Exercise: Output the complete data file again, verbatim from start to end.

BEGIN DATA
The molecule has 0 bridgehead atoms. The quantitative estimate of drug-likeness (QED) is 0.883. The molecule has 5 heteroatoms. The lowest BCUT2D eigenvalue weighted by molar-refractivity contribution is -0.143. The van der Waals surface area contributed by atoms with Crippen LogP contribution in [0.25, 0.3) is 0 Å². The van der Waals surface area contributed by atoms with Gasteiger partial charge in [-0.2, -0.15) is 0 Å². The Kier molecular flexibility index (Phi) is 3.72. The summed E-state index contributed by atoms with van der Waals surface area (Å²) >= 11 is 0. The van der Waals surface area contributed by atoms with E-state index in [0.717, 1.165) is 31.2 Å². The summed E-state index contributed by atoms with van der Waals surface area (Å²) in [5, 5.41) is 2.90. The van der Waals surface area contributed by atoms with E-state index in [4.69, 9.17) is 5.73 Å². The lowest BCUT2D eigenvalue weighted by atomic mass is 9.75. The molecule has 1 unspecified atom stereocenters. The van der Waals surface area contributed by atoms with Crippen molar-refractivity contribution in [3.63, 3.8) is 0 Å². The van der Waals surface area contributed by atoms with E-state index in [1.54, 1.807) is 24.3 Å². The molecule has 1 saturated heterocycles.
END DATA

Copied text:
The molecule has 0 bridgehead atoms. The quantitative estimate of drug-likeness (QED) is 0.883. The molecule has 5 heteroatoms. The lowest BCUT2D eigenvalue weighted by molar-refractivity contribution is -0.143. The van der Waals surface area contributed by atoms with Crippen LogP contribution in [0.25, 0.3) is 0 Å². The van der Waals surface area contributed by atoms with Gasteiger partial charge in [-0.2, -0.15) is 0 Å². The Kier molecular flexibility index (Phi) is 3.72. The summed E-state index contributed by atoms with van der Waals surface area (Å²) >= 11 is 0. The van der Waals surface area contributed by atoms with E-state index in [0.717, 1.165) is 31.2 Å². The summed E-state index contributed by atoms with van der Waals surface area (Å²) in [5, 5.41) is 2.90. The van der Waals surface area contributed by atoms with E-state index in [4.69, 9.17) is 5.73 Å². The lowest BCUT2D eigenvalue weighted by atomic mass is 9.75. The molecule has 1 unspecified atom stereocenters. The van der Waals surface area contributed by atoms with Crippen molar-refractivity contribution in [3.63, 3.8) is 0 Å². The van der Waals surface area contributed by atoms with E-state index in [1.54, 1.807) is 24.3 Å². The molecule has 1 saturated heterocycles.